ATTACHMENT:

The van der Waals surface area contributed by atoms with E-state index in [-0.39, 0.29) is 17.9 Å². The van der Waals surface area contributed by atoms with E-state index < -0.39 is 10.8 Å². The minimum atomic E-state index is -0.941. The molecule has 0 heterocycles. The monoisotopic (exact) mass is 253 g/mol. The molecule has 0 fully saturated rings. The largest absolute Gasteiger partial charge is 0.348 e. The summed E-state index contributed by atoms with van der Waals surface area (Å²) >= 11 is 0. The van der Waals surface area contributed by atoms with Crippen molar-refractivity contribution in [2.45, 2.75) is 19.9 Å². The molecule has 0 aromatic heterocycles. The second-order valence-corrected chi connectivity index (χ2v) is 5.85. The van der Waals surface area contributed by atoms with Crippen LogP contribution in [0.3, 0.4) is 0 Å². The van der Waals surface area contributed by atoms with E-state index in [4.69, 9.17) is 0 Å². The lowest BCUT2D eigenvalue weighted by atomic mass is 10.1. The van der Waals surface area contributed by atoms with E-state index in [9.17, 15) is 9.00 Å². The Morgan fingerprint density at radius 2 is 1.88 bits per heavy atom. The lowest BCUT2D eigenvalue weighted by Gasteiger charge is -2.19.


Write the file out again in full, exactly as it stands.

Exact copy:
The van der Waals surface area contributed by atoms with E-state index in [-0.39, 0.29) is 17.9 Å². The van der Waals surface area contributed by atoms with E-state index < -0.39 is 10.8 Å². The minimum atomic E-state index is -0.941. The molecule has 0 heterocycles. The monoisotopic (exact) mass is 253 g/mol. The molecule has 0 fully saturated rings. The largest absolute Gasteiger partial charge is 0.348 e. The summed E-state index contributed by atoms with van der Waals surface area (Å²) >= 11 is 0. The van der Waals surface area contributed by atoms with Crippen molar-refractivity contribution in [2.45, 2.75) is 19.9 Å². The molecule has 0 aromatic heterocycles. The second-order valence-corrected chi connectivity index (χ2v) is 5.85. The van der Waals surface area contributed by atoms with Crippen LogP contribution in [0.3, 0.4) is 0 Å². The van der Waals surface area contributed by atoms with E-state index in [4.69, 9.17) is 0 Å². The lowest BCUT2D eigenvalue weighted by atomic mass is 10.1. The van der Waals surface area contributed by atoms with E-state index in [9.17, 15) is 9.00 Å². The Morgan fingerprint density at radius 2 is 1.88 bits per heavy atom. The lowest BCUT2D eigenvalue weighted by Gasteiger charge is -2.19.